To Dream, to Collect

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Nomadism is the general historical condition of the homeless, of those for whom the horizon of historical belonging has been shattered. These migrating bodies during their journey find themselves confronted with different societies, that is, with a product of overlaps, a box in which there is an endless list of conquests, interactions between different ethnic groups, pains and traumas subject to a new beginning.

To the artist, as well as to the many figures of intellectuals and critics who have followed one another over the years, what remains is to analyze these traces, understand their complexities, and then attribute them new and more far-sighted meanings. It is on this trail of investigations that the works of the Moroccan Bouchra Khalili (1975), can be gathered a different translation of these static signs.

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Bouchra Khalili works with films, installations, photographs and prints, with the aim of creating a great platform in which the members of the political minority, the illegal immigrants, those who are forced to migrate: due to a wall, a war, hunger or the impossibility of being able to express themselves, tell, and share new strategies and discourses of resistance to an imposed system. Trained in cinema at the Sorbonne Nouvelle and Fine Arts at École Nationale Supérieure d'Arts in Paris, the artist has always been attracted by a sharp oral narrative, there are never bloody or traumatizing scenes to animate her videos, but just the voices of who has chosen to challenge harsh policies, historical speculations, indefinable declarations of citizenship and by desire belonging to a specific community.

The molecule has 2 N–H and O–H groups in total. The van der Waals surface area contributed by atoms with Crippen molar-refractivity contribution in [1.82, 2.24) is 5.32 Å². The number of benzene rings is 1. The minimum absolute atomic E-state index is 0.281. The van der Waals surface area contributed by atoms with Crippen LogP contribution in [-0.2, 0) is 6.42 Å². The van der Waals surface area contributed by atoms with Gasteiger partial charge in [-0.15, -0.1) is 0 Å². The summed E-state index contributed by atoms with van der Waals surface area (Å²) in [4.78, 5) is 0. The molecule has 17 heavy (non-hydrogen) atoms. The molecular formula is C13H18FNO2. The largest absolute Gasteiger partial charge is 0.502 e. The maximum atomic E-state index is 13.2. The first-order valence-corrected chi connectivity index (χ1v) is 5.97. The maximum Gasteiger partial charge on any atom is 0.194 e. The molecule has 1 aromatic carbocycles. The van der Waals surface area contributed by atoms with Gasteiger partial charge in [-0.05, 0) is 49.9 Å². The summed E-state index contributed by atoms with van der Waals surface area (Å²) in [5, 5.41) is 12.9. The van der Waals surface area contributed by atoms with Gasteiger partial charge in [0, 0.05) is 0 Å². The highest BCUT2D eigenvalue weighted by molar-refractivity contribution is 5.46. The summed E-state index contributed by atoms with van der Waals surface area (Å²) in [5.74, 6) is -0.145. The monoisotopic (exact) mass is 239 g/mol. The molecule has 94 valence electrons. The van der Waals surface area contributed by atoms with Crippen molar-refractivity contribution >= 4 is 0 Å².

To create ‘The Mapping Journey Project’, Khalili travelled to Marseilles, Ramallah, Bari, Rome, Barcelona and Istanbul – the arteries of trafficking and trade. She walked around each city with maps and a fistful of permanent markers in her bag. She didn’t go searching for her subjects but rather waited for an occasion to meet them. ‘Sometimes they find me rather than I them,’ she says. «The encounter occurs from the moment I accept to get lost in a city. And from that moment, there are lots of conversations. Sometimes they have nothing to do with the project. The approach I have developed over the years to avoid pathos and sentimentality is listening. I only ask a few questions, but they are always factual and precise.

(Kaelen Wilson Goldie, The land and the sea; the mapping of clandestine journeys; the intertwining of personal stories and politics, «Frieze» 1 Nov. 2011) 

 

Bouchra Khalili. Courtesy The Vera List Center

 

Bouchra Khalili, The Mapping Journey Project, 2008-2011. Courtesy MoMA Museum

 

Her work gives form to their geographical movements and treats their stories as a radical expression of agency. The first important project that allowed Bouchra to be recognized by the great international circuit of contemporary art, is "The Mapping Journey Project", realized between 2008 and 2011. For "The Mapping Journey Project", Khalili met the subject of each video through chance encounters in cities in Europe, Africa, and the Middle East that are transitory hubs for the movement of people and goods. Khalili asked these individuals to narrate their journey from their original home to their current location by tracing their path in marker on a two-dimensional map. Individuals'faces are never revealed; instead, the camera follows their stops and starts, detours and diversions across the surface of the page. The series follows journeys from Somalia to Bari, Bangladesh to Rome, Ramallah to Jerusalem, and other destinations even further afield.

The narrators of Khalili's videos each embark upon their journeys for a variety of reasons - to escape war or discrimination, to earn a better living, or for simpler tasks, like visiting loved ones - but all of them have been restricted due to political conflict. Describing the piece as an attempt at "Knocking down the vocation of mapping as a tool of power", Khalili highlights the emotional lives of these individuals and exposes the visible boundaries that control freedom for stateless people. Her pieces tray to articulate how structures of power contain, silence and displace disenfranchised individuals across the world - in particular, the over one million immigrants who risked their lives to enter Europe in 2016.

Cover image: Bouchra Khalili, The Mapping Journey Project, 2008-2011. Courtesy MoMA Museum

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